- Men’s ice hockey outshoots Union 54-17, but falls 5-2
- Women’s basketball stifles Siena, forces 34 turnovers
- Men’s ice hockey beats RPI behind three power-play goals
- Men’s basketball drops MAAC opener to Monmouth
- Four kittens rescued from storm drain on-campus
- Remembering a beloved professor
- Police investigating robbery at Krauszer’s Market
- Quinnipiac rugby wins second straight national championship
- Public Safety investigates newspaper theft
- International students celebrate Thanksgiving
Why everyone should be well-travelled
As I count down the days until I study abroad in a country I love, speak the Spanish language and live and learn about a new culture, of course I have fears. I booked my flights, calculated the days and realized – wow – I am going to be living in Seville, Spain for 105 days. Ay dios mio. That is a long time.
I have seen friends who were preparing to go abroad, stressing about being able to live in another country on their own, but I don’t seem to have those fears.
I was brought up in a house where I was lucky enough to travel frequently. Not that we always had the money for these big trips – especially being one of four kids – but my parents recognized the importance of traveling and learning about other cultures.
Most of the time we traveled with my mom’s brother and my three cousins. I will never forget the time when we were staying at a resort in Cancun, Mexico. But the all-inclusive life wasn’t what our parents wanted us to see. So we rented a minivan, squeezed in the car and drove three hours to a place called Chichén Itzá, a city built by the Mayans with incredible pyramids. On the way there my parents wouldn’t let us sleep because they wanted us to see what we were driving through. Instead of sleeping, we studied the long roads we traveled, looked out the tinted windows at the simple lives people were living. We realized not only how lucky we were, but how happy the people did seem, just living each day to live, in their small huts on the side of the dirt roads. It opened my eyes to a different culture, made me think of a different way of life.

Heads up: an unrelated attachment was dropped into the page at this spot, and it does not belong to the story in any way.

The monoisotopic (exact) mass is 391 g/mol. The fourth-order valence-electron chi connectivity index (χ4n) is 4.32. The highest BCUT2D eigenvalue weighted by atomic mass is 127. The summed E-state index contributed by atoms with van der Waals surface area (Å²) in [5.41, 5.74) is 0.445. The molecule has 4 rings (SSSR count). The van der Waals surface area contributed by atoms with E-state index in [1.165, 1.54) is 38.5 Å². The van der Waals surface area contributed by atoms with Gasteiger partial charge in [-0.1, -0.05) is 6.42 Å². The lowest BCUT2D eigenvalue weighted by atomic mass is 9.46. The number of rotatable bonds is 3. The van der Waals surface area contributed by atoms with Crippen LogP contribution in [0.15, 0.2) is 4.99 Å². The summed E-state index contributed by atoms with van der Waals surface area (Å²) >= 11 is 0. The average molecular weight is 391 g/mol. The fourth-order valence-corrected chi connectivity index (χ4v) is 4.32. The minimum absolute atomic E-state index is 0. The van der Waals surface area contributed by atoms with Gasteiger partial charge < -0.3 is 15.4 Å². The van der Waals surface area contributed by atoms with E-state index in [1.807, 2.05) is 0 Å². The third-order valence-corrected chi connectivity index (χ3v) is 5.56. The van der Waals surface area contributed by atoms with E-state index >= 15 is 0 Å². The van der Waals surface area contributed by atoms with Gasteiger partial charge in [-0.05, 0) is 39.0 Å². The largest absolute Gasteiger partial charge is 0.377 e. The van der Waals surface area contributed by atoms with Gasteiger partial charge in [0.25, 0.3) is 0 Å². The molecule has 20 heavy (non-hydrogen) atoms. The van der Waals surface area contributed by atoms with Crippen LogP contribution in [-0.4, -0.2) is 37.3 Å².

We did that often – went on “excursions” from the places we stayed and learned a little about the people and the culture.
I grew up speaking some Spanish with my Mom who is Cuban and grandparents when we went on trips where the natives spoke Spanish. For us, English wasn’t even an option. (The tour of Chichén Itzá – they had ones in English, but my uncle thought we would learn more if we got the tour in Spanish.)
As I got older, I began going on trips on my own. Flying a few times to Washington D.C. and then a big trip on my own to France where I studied with others my age about World War II. I spoke no French, but having traveled so much with my family I knew how the metro worked, how to avoid the beggars and essentially how to take in as much culture and learning as much as I could. I had fears of course – but in my head I knew what I was doing and how to travel, so that calmed my nerves. I remember whenever we split up to get lunch or free time, everyone always wanted to come with me; mostly because I knew what I was doing.
Being well-traversed gives me a gift not all people are lucky enough to have – but more people should aim to be.
Being able to hop on a plane and go anywhere on a whim. That makes life more exciting.
So before you jump to book a plane ticket or get in your car and go on a road trip, I will leave you with this quote from Saint Augustine.
“The world is a book, and those who do not travel read only a page.”